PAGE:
And speaking of the 23rd James Bond movie, I hope that Javier Bardem’s villain is as memorable as Blofeld or Goldfinger. (Or his titular villain Anton Chigurh in NO COUNTRY FOR OLD MEN.)

I hope that SNOW WHITE & THE HUNTSMAN is better than MIRROR, MIRROR. (And that Kristen Stewart acts more alive in it than she did in the TWILIGHT series. Even before Bella was bitten and officially dead!)

I hope that Julia Roberts will continue to be funny on screen. She was quite good as the villain in MIRROR, MIRROR even if the material wasn’t so stellar.
I hope that Jean Dujardin will appear onscreen as something other than an oily Euro-trash villain. (I hope his French comedy LES INFIDELES opens here too. Love that poster.)

I hope that now that J-Lo is everywhere, from IDOL to Venus shaver ads, that she’ll consider making tough, smart movies like OUT OF SIGHT again. (She could have been another Barbara Stanwyck or Ava Gardner, but somewhere along the way she wanted to be another Paula Abdul. Go figure.)

I hope that the aliens in Hasbro’s BATTLESHIP will be different from the aliens in the Hasbro-produced TRANSFORMERS. (Or a hundred other alien movies out there, for that matter.)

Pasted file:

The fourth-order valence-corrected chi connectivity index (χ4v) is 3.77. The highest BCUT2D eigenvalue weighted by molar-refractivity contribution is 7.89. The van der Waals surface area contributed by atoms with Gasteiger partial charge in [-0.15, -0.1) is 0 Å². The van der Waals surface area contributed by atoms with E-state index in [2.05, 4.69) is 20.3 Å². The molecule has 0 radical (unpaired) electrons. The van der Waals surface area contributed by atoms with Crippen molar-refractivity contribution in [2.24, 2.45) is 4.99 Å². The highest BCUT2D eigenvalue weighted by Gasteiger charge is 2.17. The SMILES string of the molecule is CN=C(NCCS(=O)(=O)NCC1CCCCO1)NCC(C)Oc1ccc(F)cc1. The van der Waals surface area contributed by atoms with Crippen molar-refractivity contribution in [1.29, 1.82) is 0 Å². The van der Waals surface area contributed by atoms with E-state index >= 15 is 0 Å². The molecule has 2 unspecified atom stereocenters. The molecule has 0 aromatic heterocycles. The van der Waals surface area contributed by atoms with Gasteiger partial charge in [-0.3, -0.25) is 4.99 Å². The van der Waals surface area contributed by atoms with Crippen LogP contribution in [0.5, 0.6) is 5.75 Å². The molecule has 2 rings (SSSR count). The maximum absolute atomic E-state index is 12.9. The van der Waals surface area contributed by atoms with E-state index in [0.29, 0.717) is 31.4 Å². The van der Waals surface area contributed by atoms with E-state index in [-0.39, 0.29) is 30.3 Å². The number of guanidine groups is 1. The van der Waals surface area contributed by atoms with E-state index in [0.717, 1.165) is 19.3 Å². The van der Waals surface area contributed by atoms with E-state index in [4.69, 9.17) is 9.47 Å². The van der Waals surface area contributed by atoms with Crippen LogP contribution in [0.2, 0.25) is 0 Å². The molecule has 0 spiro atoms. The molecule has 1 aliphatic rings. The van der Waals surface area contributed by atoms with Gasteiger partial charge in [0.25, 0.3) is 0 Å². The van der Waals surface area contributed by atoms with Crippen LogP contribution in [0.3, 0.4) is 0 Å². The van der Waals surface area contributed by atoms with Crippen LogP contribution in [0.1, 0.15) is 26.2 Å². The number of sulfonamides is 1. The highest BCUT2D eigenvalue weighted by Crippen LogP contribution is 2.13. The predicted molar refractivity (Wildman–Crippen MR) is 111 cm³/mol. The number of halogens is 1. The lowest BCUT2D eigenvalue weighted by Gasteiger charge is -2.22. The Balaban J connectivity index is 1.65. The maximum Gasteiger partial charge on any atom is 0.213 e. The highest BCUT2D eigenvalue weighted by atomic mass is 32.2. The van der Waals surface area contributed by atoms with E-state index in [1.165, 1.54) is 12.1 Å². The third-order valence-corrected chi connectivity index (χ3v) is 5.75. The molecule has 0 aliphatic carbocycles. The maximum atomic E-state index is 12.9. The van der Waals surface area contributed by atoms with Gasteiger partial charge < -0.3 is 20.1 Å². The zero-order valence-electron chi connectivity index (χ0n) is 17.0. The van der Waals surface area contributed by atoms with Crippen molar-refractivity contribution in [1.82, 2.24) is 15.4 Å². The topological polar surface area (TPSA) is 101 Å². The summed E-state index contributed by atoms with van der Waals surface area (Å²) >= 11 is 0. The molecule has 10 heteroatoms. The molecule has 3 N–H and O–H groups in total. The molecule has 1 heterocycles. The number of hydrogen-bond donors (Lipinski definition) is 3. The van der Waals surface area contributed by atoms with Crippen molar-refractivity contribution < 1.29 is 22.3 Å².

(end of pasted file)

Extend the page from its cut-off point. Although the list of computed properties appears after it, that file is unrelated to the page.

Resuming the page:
I hope that Hollywood stops remaking, rebooting, re-imagining and re-jiggering previously done movies and TV shows. Some more originality, please?

I hope that Woody Allen’s new movie TO ROME WITH LOVE is as good as MIDNIGHT IN PARIS. (And that it makes me want to visit that city as much as the City of Lights.)
 I hope that Jennifer Hudson finds some good roles.

I hope that Octavia Spencer does too.

I hope that they all don’t go to Tyler Perry.

I hope that THE RAVEN is a fitting tribute to Edgar Allan Poe and not an embarrassing one like some of the Roger Corman clunkers from the 60’s. (THE PIT & THE PENDULUM, anyone?)

I hope that MEN IN BLACK 3 doesn’t exist solely for the reason that someone in Hollywood thought Josh Brolin kind of looked like a young Tommy Lee Jones.

I hope PROMETHEUS is another ALIEN and not another LEVIATHAN.

I hope that Disney continues to find lots of money for Pixar.

I hope that the first Pixar female lead is a smash in BRAVE.

I hope that crazy, red hair makes a comeback because of BRAVE. (Enough with everyone being blonde, from Julia Roberts to Rhianna. No more peroxide. Puhhhleaze.)